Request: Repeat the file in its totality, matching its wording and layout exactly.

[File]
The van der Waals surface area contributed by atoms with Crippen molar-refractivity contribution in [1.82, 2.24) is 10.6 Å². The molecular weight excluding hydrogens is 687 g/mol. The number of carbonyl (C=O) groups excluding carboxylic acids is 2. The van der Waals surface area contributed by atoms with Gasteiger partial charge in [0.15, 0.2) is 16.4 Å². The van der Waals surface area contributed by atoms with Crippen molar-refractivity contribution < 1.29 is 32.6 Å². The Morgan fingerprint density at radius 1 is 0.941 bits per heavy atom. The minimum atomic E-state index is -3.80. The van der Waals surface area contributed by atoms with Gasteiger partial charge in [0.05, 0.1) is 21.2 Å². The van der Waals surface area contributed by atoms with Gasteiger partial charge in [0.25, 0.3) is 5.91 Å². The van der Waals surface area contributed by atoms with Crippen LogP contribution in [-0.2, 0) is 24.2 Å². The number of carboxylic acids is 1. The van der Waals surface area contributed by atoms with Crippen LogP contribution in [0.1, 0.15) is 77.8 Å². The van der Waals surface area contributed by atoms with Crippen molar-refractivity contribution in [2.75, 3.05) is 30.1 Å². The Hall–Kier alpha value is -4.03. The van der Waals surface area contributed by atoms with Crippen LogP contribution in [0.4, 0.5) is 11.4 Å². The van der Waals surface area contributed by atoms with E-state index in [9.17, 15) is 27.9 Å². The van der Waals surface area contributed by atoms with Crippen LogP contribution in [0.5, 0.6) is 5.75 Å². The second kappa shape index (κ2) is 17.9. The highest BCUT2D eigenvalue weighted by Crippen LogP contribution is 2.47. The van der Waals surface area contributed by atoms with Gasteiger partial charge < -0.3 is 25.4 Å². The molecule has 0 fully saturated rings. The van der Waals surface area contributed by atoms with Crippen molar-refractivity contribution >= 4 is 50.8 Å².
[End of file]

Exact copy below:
The van der Waals surface area contributed by atoms with Crippen molar-refractivity contribution in [1.82, 2.24) is 10.6 Å². The molecular weight excluding hydrogens is 687 g/mol. The number of carbonyl (C=O) groups excluding carboxylic acids is 2. The van der Waals surface area contributed by atoms with Gasteiger partial charge in [0.15, 0.2) is 16.4 Å². The van der Waals surface area contributed by atoms with Crippen molar-refractivity contribution < 1.29 is 32.6 Å². The Morgan fingerprint density at radius 1 is 0.941 bits per heavy atom. The minimum atomic E-state index is -3.80. The van der Waals surface area contributed by atoms with Gasteiger partial charge in [0.05, 0.1) is 21.2 Å². The van der Waals surface area contributed by atoms with Gasteiger partial charge in [0.25, 0.3) is 5.91 Å². The van der Waals surface area contributed by atoms with Crippen LogP contribution in [-0.2, 0) is 24.2 Å². The number of carboxylic acids is 1. The van der Waals surface area contributed by atoms with Crippen LogP contribution in [0.1, 0.15) is 77.8 Å². The van der Waals surface area contributed by atoms with Crippen molar-refractivity contribution in [2.75, 3.05) is 30.1 Å². The Hall–Kier alpha value is -4.03. The van der Waals surface area contributed by atoms with Crippen LogP contribution in [0.4, 0.5) is 11.4 Å². The van der Waals surface area contributed by atoms with E-state index in [9.17, 15) is 27.9 Å². The van der Waals surface area contributed by atoms with Crippen LogP contribution in [0.5, 0.6) is 5.75 Å². The second kappa shape index (κ2) is 17.9. The highest BCUT2D eigenvalue weighted by Crippen LogP contribution is 2.47. The van der Waals surface area contributed by atoms with Gasteiger partial charge < -0.3 is 25.4 Å². The molecule has 0 fully saturated rings. The van der Waals surface area contributed by atoms with Crippen molar-refractivity contribution >= 4 is 50.8 Å².